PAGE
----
Many of the group’s original members have left and have been replaced. The group now has six core members and their present and past members come from all walks of life, including lawyers, designers, students… it’s a mixed bunch. Their spokesperson, 19 year old Glacier Kwong, is a student from the University of Hong Kong and joined the group when she was just 16 years old. She is also a host on Civic Passion’s Passion Times internet channel, although she insists she is not a member of the political party herself. Harbour Times spoke with her recently.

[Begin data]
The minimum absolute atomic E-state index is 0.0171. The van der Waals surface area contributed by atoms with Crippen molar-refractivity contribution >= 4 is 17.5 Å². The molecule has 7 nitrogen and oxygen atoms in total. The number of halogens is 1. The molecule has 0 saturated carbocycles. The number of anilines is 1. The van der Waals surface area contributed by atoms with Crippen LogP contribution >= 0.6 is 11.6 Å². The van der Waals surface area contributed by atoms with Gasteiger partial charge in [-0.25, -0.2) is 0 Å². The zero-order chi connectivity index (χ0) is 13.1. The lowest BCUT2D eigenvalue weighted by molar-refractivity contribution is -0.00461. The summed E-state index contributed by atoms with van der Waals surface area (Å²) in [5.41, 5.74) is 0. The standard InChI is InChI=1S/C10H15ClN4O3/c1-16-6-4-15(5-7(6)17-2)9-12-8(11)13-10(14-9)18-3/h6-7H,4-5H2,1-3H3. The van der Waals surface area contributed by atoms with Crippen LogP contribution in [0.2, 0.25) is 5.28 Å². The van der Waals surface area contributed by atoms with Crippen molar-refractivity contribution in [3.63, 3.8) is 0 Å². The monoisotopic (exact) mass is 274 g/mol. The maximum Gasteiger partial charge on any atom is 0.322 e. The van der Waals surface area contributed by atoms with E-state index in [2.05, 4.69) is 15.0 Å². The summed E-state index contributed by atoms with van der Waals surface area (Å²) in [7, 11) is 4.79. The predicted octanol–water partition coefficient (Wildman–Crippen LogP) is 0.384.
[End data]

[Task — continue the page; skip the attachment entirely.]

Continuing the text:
How was Keyboard Frontline founded?

Keyboard Frontline is an organisation that represents netizens. We deal with all issues related with the internet. For example, the current Copyright Bill, ‘Right to be forgotten’, ‘Access to computer with criminal or dishonest intent’, are all issues we address. We feel the internet is one of the most important platforms which ensure people’s freedom of speech and many other freedoms.

In 2011, the Government proposed an amendment to copyright laws. Our original members saw that it could stifle derivative works, and eventually hinder freedom of speech, so they began speaking out on this issue. They first began on the Golden Forum (a popular local internet forum similar to Reddit), and that’s how we made our name.

Many of the original core members have left and have since been replaced, with only two of the original founders left. They were all normal citizens with no political background, although one eventually joined LSD.

Why the name ‘Keyboard Frontline’?